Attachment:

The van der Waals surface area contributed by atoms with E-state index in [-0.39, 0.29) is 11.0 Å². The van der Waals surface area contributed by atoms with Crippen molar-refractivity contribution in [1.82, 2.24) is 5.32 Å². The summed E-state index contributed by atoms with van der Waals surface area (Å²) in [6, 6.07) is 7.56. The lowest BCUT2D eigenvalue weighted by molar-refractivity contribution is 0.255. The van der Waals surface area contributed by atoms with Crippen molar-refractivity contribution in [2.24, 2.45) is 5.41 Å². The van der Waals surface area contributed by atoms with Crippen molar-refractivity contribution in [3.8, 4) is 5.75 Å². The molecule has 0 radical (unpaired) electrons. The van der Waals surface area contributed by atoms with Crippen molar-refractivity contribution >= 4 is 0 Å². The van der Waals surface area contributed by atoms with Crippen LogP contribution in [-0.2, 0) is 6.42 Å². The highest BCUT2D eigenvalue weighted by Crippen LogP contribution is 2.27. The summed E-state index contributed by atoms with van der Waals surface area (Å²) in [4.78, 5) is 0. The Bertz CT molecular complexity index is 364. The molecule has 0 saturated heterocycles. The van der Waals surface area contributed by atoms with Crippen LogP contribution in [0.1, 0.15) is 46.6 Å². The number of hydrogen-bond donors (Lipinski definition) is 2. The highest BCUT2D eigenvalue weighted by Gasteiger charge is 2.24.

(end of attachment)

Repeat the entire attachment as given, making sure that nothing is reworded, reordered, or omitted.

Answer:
The van der Waals surface area contributed by atoms with E-state index in [-0.39, 0.29) is 11.0 Å². The van der Waals surface area contributed by atoms with Crippen molar-refractivity contribution in [1.82, 2.24) is 5.32 Å². The summed E-state index contributed by atoms with van der Waals surface area (Å²) in [6, 6.07) is 7.56. The lowest BCUT2D eigenvalue weighted by molar-refractivity contribution is 0.255. The van der Waals surface area contributed by atoms with Crippen molar-refractivity contribution in [2.24, 2.45) is 5.41 Å². The van der Waals surface area contributed by atoms with Crippen molar-refractivity contribution in [3.8, 4) is 5.75 Å². The molecule has 0 radical (unpaired) electrons. The van der Waals surface area contributed by atoms with Crippen molar-refractivity contribution >= 4 is 0 Å². The van der Waals surface area contributed by atoms with Crippen LogP contribution in [-0.2, 0) is 6.42 Å². The highest BCUT2D eigenvalue weighted by Crippen LogP contribution is 2.27. The summed E-state index contributed by atoms with van der Waals surface area (Å²) in [4.78, 5) is 0. The Bertz CT molecular complexity index is 364. The molecule has 0 saturated heterocycles. The van der Waals surface area contributed by atoms with Crippen LogP contribution in [0.1, 0.15) is 46.6 Å². The number of hydrogen-bond donors (Lipinski definition) is 2. The highest BCUT2D eigenvalue weighted by Gasteiger charge is 2.24.